What are the Different Types of Share Class Codes?
Learn what the major share class codes stand for and which one to choose for your business.
An important step to setting up your company is the allocation of shares to shareholders. Depending on your business structure, the types of shares you issue may vary.
Lawpath offers an incorporated online tool to register your company, with a fixed array of share classes to choose from. Learn about the different categories of share classes below.
What are share class codes?
When allocating your shares, there can be different rights and limitations associated with different share categories. For instance, you may want to give some shareholders voting rights in company decisions, while others may only be allowed to receive dividends. A share class code is simply an acronym assigned to the different types of share classes.
The two major types of shares are ordinary shares (common stock) and preference shares (preferred stock). Generally, businesses starting out select ORD.
Ordinary Shares – ORD
These are the most commonly traded type of shares in Australia. When investors refer to ‘shares’, they are usually talking about ordinary shares. These will give the shareholder the following rights:
- Right to get notice of and attend a meeting of members
- Right to vote on matters of the company
- Right to a distribution of surplus assets if the company winds up
A and B Ordinary Shares
Some companies create more than one class of ordinary shares. For example, an “A” ordinary share may have the above ORD rights, while a “B” ordinary share may have:
- Right to dividends
- No right to receive notice of or attend general meetings
- No right to vote on matters of the company
Founder’s Shares – FOU
These are shares issued to founders of the company. FOU shares are essentially ordinary shares. However, special features can be included under the Company Constitution:
- Do not usually receive returns until dividends is paid out to common stockholders
- Vesting period can begin immediately (not subject to “one year cliff” as ordinary shareholders)
- Acceleration Clause (Augmented vesting in case of termination)
- Negligible par value (Little to no upfront payments)
Preference Shares – PRF
As the name indicates, preference shares are ranked above ordinary shares. In the case of a liquidation of assets, preference shareholders receive priority to repayments. Other rights include:
- Fixed and accrued dividends (increased security and certainty for shareholders)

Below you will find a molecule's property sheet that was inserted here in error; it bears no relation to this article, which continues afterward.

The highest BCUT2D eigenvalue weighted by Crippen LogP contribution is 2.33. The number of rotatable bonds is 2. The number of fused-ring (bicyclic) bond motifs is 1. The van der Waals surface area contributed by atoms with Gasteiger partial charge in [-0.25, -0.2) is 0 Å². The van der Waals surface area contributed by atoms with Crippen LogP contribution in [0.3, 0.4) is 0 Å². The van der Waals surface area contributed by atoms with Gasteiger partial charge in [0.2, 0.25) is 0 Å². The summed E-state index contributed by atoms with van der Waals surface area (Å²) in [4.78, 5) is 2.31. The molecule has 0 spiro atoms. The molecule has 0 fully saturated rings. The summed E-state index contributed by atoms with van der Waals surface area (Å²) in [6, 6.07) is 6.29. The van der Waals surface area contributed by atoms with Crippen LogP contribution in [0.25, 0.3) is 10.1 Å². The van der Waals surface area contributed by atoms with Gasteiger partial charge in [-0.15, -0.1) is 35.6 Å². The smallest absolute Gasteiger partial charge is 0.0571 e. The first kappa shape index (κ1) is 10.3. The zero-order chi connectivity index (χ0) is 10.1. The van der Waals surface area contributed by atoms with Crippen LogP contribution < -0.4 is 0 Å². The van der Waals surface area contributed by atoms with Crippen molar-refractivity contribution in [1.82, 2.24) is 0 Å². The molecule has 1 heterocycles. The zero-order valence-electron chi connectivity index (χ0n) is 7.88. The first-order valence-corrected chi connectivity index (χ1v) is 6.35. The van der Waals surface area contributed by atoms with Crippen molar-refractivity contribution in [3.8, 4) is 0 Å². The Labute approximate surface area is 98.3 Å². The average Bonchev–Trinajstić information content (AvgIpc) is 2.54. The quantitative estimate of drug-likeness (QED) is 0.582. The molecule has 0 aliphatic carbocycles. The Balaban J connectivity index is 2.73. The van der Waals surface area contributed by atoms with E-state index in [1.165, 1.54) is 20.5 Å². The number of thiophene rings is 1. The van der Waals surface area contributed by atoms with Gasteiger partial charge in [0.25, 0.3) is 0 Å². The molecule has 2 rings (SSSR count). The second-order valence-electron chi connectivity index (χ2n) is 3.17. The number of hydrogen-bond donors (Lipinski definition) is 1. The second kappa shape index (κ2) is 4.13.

- Priority repayment of capital in cases of insolvency
Cumulative Preference Shares – CUMP
Dividends will accumulate under an arrears even when the company does not have the profit to pay out until the balance is paid off to the shareholders. As a preference share, payouts will be in priority to ordinary shares.
Non-Cumulative Preference Shares – NCP
Unlike cumulative preference shares, owners of non-cumulative shares aren’t eligible to any of the dividends they missed. As a preference share, payouts will be in priority to ordinary shares.
Redeemable Preference Shares – REDP
These shares can be redeemed for cash anytime at the company’s discretion. There is usually a vesting period before such rights can be accrued. REDP allows for greater flexibility and liquidity of assets. Payouts will be in priority to ordinary shares.
Non-Redeemable Preference Shares – NRP
NRP shares cannot be redeemed for cash during the lifetime of the company. These shares can only be redeemed once the company goes into liquidation. As a preference share, payouts will be in priority to ordinary shares.
There is a greater demand by shareholders for preference shares in startup companies as they can receive assurance of recompense in cases of liquidation.
Although the above codes are the most common share classes, they are not definitive. Depending on their goals, different companies may require different share classes. Lawpath offers professional legal services and can help you determine the right share class code for your company by connecting with a company starter lawyer. If you are just starting out, Lawpath can also help you register your company.
LawPath can assist with your company registration. Contact a LawPath consultant on 1800 529 728 to learn more about customising legal documents, obtaining a fixed-fee quote from our lawyer marketplace or any other legal needs.
Diana is a Legal Intern at Lawpath working with the content team. With an interest in torts law and commercial law, she is currently completing a Bachelor of Laws as well as a Bachelor of Commerce at the University of New South Wales (UNSW).